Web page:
WHAT IS GUM DISEASE? Gum disease is a common dental condition. It occurs when plaque and bacteria build up in the mouth. The bacterium irritates the gums and causes them to pull away from the teeth. If not treated, the gums can separate from teeth, forming pockets where bacteria and plaque collect. WHAT ARE THE SYMPTOMS OF GUM DISEASE? Gum disease often doesn’t have any symptoms in the early stages, though you may notice bleeding when you brush your teeth. You may also notice that your teeth feel more sensitive when you eat or drink hot or cold things. As the disease progresses, you may notice that your teeth feel loose and shift out of position. In advanced stages of gum disease, you may notice pus around your teeth or gums, which is a sign of infection. You may also experience bad breath or taste. WHO IS AT RISK FOR GUM DISEASE? Everyone. Gum disease affects people of all ages. Poor oral hygiene habits, such as not brushing or flossing enough, can increase your chances of developing gum disease. Other factors include having diabetes or a history of smoking. Proper dental care, a balanced diet, and routine dental visits can help keep your gums healthy. HOW IS GUM DISEASE DIAGNOSED? Gum disease can sneak up on you, so you might not even know you have it. As a result, your dentist needs to look closely at your teeth and gums to identify any signs of the disease. Some of the symptoms of gum disease include: HOW IS GUM DISEASE TREATED? Gum disease is an ongoing infection that should be treated as soon as possible to prevent it from getting worse. If you’ve noticed any symptoms or signs of gum disease, schedule an appointment with your dentist. The earlier gum disease is diagnosed, the easier it is to treat. The professionals at your dental office may suggest one or more of the following treatments: HOW CAN I PREVENT GUM DISEASE? The best way to prevent gum disease is by practicing good oral care. This includes brushing your teeth at least twice a day and flossing every day. You should also visit our office at least twice a year, or more frequently as recommended by Dr. Sparks, for routine exams and cleanings. These appointments allow us to remove plaque buildup from your teeth and under your gum line, which can cause gum disease. WHAT IS PERIODONTITIS? Gum disease is an infection of the tissues that support your teeth. The infection is caused by a buildup of plaque, a film of bacteria that forms on your teeth. If left untreated, gum disease can lead to tooth loss. Gum disease is preventable. In most cases, your dentist can detect and treat gum disease before it causes permanent damage. WHAT IS GINGIVITIS? Gingivitis is a mild form of gum disease. It starts with inflammation of the gums, causing them to swell, turn red, and bleed easily. This inflammation is caused by a buildup of plaque and bacteria around the and under the gum line. If left untreated, gingivitis can lead to periodontitis. Periodontitis is an advanced form of gum disease. The gums pull away from the teeth, forming pockets that become infected. This can lead to tooth loss and bone loss. Gum disease (or periodontal disease) is a common dental condition caused by plaque and bacteria buildup on the teeth. If left untreated, it can cause teeth to become loose, fall out, or even require extraction. To avoid gum disease, it’s best to practice good oral hygiene habits. This includes brushing twice a day, flossing daily, and rinsing with an anti-microbial mouthwash. If you notice signs of gum disease, such as red, swollen gums, bleeding, halitosis, or loose teeth, be sure to schedule an appointment with your dentist as soon as possible.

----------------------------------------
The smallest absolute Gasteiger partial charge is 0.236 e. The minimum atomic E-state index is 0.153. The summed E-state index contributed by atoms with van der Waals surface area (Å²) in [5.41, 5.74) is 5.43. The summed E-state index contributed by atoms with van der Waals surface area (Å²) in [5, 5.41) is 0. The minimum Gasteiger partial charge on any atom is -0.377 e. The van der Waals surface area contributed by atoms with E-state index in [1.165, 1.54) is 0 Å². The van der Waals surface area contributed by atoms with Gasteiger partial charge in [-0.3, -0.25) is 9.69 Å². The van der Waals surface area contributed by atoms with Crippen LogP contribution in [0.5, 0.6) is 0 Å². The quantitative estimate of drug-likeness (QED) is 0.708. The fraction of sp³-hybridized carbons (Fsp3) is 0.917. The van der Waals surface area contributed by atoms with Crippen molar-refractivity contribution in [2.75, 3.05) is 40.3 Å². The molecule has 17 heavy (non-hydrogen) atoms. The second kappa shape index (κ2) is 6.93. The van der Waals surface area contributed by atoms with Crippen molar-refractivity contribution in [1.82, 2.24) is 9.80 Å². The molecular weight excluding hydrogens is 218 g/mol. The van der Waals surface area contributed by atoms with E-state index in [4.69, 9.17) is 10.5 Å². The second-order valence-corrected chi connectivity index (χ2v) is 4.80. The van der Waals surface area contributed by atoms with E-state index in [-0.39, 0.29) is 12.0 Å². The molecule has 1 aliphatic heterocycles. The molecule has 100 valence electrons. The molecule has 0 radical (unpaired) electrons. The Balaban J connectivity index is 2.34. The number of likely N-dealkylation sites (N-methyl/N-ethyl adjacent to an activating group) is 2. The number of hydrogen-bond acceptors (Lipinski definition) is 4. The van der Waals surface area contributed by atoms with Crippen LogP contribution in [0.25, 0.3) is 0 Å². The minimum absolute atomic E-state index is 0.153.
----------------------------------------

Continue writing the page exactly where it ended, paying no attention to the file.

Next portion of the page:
Winter holidays offer the chance to spend time with family and friends, relax, and recharge before the new year. Brighten up your smile this season with professional teeth whitening. If you’re looking to whiten your teeth before a holiday event, there are a few different options to choose from. At-home whitening kits are popular among most patients because they’re cheap and convenient to use. While they’re not as quick or effective as professional treatment, they’re a great way to maintain a bright smile from home. In-office professional teeth whitening is the fastest and most effective option. In just one appointment, patients can enjoy a whiter smile! For patients who find tooth sensitivity to be an issue, custom trays from the dentist can be a great option as well. These trays are made from impressions of the patient’s mouth for optimal comfort. The dentist will also go over the proper care and maintenance of the trays to ensure the best results possible. No matter what method you choose, it’s important to protect your teeth at home with a diligent oral hygiene routine. Brushing twice a day for two minutes each time, as well as flossing regularly, will help to keep teeth bright and healthy. Be sure to avoid foods and beverages that stain teeth, including coffee, red wine, sodas, and more. Following these simple tips will leave your smile shining bright all winter long! WHEN IS IT TIME TO CONSIDER PROFESSIONAL TEETH WHITENING? Professional teeth whitening is recommended if your teeth are severely stained or discolored from years of smoking or using tobacco products. It’s also a great option if you want to improve the appearance of minor stains caused by foods or other common culprits like wine, coffee, tea, soda, and even acidic foods like tomato sauce and citrus fruits. If you’ve tried an over-the-counter whitening product and it didn’t work, it’s time to consider a professional whitening instead. Over-the-counter options can usually only remove surface stains and don’t offer dramatic enough results for most people’s desires. A bright, healthy smile can create a more beautiful smile, so talk to our team today to find out if a professional whitening procedure is a right option for you. Schedule a visit with our team at the office of Healing Wings Dental at 4101 West Green Oaks Blvd Suite 317, Arlington 76016, or call (972) 213-0202. We look forward to hearing from you soon!